With reference first to FIG. 1, an electronic weigher 1 has a body 2 on the upper portion of which is mounted a weighing platform 3 for receiving a commodity to be weighed. Accommodated within the body 2 are a weight sensor (not shown) such as a load cell for sensing the weight of a commodity placed upon the weighing platform 3, a weighing apparatus (not shown) comprising a memory and a control unit for processing a signal indicative of the commodity weight and produced as an output by the weight sensor, and a label printer 7 controlled by the control unit. Provided on the front side of the body 2 at the lower portion thereof is a control panel 5 having an array of various keys 4 . . . 4 such as numeric keys and function keys used for operating the electronic weigher 1 and for entering data. Provided on the front side of the body 2 at the upper portion thereof are display sections 6 . . . 6 for digitally displaying, e.g., the unit price, weight and total price of the commodity being weighed. In order to make the information displayed on the display sections 6 . . . 6 visible to the customer, display sections identical with the display sections 6 . . . 6 are provided on the back side of the body 2, namely on the side facing the customer. It should be noted that the items displayed are not limited to those mentioned. Arrangements are possible in which additional items are displayed, or in which solely the weight of the commodity is displayed.
Provided on one side of the body 2 at the front thereof is a label extraction window 8 from which a label A, printed and issued by the label printer 7, is fed out. This side of the body 2 is equipped with a removable cover 9 which, when installing a roll of label paper B for the printer 7, is removed from the body 2 to open the side thereof.
Numeral 11 denotes a keyboard attached to the electronic weigher 1 on the side thereof at which the printer 7 is disposed. The front side of the keyboard 11 is equipped with a number of preset keys 10 . . . 10, each of which has a commodity name indicated thereon. Pressing any one of the preset keys 10 enters a commodity number corresponding to the commodity name into the control unit of the weighing apparatus. Already stored within the internal memory of the weighing apparatus are the commodity number and the corresponding commodity data, such as the commodity name, unit price and tare. When the commodity number is fed into the control unit of the weighing apparatus by pressing the preset key 10, the commodity data corresponding to the commodity number are read out of the memory.
The structure for attaching the keyboard 11 to the body 2 of the electronic weigher 1 will now be described with reference to FIGS. 2 through 4.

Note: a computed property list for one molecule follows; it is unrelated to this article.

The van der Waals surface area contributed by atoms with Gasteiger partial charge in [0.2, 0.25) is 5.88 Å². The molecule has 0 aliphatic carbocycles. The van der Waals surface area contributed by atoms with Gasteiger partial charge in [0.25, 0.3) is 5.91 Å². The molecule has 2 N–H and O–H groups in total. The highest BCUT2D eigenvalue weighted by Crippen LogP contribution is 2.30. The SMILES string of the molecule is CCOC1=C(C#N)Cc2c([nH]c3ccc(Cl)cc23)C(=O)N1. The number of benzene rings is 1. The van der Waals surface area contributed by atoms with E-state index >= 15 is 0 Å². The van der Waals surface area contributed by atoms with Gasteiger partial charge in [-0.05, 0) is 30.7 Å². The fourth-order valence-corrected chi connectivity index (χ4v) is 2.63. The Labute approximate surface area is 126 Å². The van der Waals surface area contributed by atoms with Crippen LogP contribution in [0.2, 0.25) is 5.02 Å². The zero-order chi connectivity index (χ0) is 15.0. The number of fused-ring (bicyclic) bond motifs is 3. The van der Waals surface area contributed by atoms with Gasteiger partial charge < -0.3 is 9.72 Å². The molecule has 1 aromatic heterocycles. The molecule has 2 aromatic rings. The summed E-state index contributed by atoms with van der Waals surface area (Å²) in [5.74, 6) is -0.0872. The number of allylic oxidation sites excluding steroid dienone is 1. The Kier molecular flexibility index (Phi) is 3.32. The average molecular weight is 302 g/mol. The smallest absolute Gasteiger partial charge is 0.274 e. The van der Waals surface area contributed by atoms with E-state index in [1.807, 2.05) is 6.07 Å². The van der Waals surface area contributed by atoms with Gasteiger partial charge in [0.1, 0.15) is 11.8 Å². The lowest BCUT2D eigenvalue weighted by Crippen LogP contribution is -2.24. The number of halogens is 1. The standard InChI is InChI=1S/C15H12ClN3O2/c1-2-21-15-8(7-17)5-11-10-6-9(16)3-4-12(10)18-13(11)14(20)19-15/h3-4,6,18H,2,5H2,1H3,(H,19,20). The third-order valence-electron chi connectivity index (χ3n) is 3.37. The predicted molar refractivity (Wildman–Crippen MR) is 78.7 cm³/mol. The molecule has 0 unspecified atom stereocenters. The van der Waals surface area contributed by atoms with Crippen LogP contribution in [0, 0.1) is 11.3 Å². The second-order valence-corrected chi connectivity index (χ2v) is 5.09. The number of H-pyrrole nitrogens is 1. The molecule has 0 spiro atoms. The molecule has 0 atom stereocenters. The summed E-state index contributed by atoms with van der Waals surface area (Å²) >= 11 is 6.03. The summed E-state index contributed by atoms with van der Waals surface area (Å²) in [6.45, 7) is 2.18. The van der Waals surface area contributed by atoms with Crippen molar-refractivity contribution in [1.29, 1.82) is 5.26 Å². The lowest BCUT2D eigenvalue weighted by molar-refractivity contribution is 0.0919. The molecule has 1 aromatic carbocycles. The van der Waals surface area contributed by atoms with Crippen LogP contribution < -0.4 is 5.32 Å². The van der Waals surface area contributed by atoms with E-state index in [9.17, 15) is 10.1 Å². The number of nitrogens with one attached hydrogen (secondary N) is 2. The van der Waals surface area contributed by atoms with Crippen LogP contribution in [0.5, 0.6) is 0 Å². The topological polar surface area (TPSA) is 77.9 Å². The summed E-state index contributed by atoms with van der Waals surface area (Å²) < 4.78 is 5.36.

FIG. 2 is a bottom view showing the keyboard 11 in the erected attitude, FIG. 3 is a sectional view taken along line III--III of FIG. 2, and FIG. 4 is a perspective view showing the keyboard 11 in a forwardly reclined attitude.
In FIGS. 2 through 4, a connecting shaft 12 for connecting the keyboard 11 to the body 2 of the electronic weigher 1 comprises a first end portion 12a formed to have a flat cross-section, an intermediate portion 12b connected to the first end portion 12a and formed to have a circular cross-section, and a second end portion 12c connected to the intermediate portion 12b and formed to have a circular cross-section of a diameter smaller than that of the intermediate portion. The first end portion 12a of the connecting shaft 12 is attached as by a screw 120 to the lower end portion of the rear side of the keyboard 11. Fitted rotatably on the second end portion 12c of the connecting shaft is a sleeve 14. Also fitted on the second end portion 12c is a retaining ring 13 which prevents the sleeve 14 from slipping off the shaft 12.
Formed in the bottom of the body 2 of the weigher at the front portion thereof are a recess 2a having a semicircular cross-section corresponding to the outer circumferential surface of the sleeve 14, a recess 2b having a semicircular cross-section of a diameter larger than that of the central portion 12b of the connecting shaft 12 for receiving the intermediate portion 12b without contact, and a recess 2c for receiving the retaining ring 13. Thus, the sleeve 14, the intermediate portion 12b of the connecting shaft 12 and the retaining ring 2c are fitted into the recesses 2a, 2b, 2c, respectively.
A holding member 16 is secured to the bottom side of the body 2 by screws 15. The holding member 16 includes at one thereof a sleeve holding portion 16a having an arcuate surface corresponding to the outer circumferential surface of the sleeve 14, and at the other end thereof a cord holding portion 16b. The connecting shaft 12 is rotatably attached to the body 2 of the electronic weigher 1 via the sleeve 14 by bringing the arcuate surface of the sleeve holding portion 16a into abutting contact with the outer circumferential surface of the sleeve 14 fitted in the recess 2a and securing the holding member 16 to the body 2 by the screws 15 as mentioned above. As a result, the keyboard 11, which is securely attached to the first end portion 12a of the connecting shaft 12 as described above, is attached to the body 2 so as to be swingable back and forth about the connecting shaft 12.
A crank-shaped stand 17 has end portions 17a, 17b which are pivotally supported by respective brackets 11a, 11b mounted on the rear side of the keyboard 11. The stand 17 allows the keyboard 11 to be rotated about the connecting shaft 12 and held erect in a suitable attitude.
Numeral 18 denotes an electric cord extending from the rear side of the keyboard 11 and having its intermediate portion anchored by the cord holding portion 16b of the holding member 16. The cord 18 is inserted into the body 2 of the electronic weigher 1 through a cord insertion hole 21 formed in the bottom of the body 2.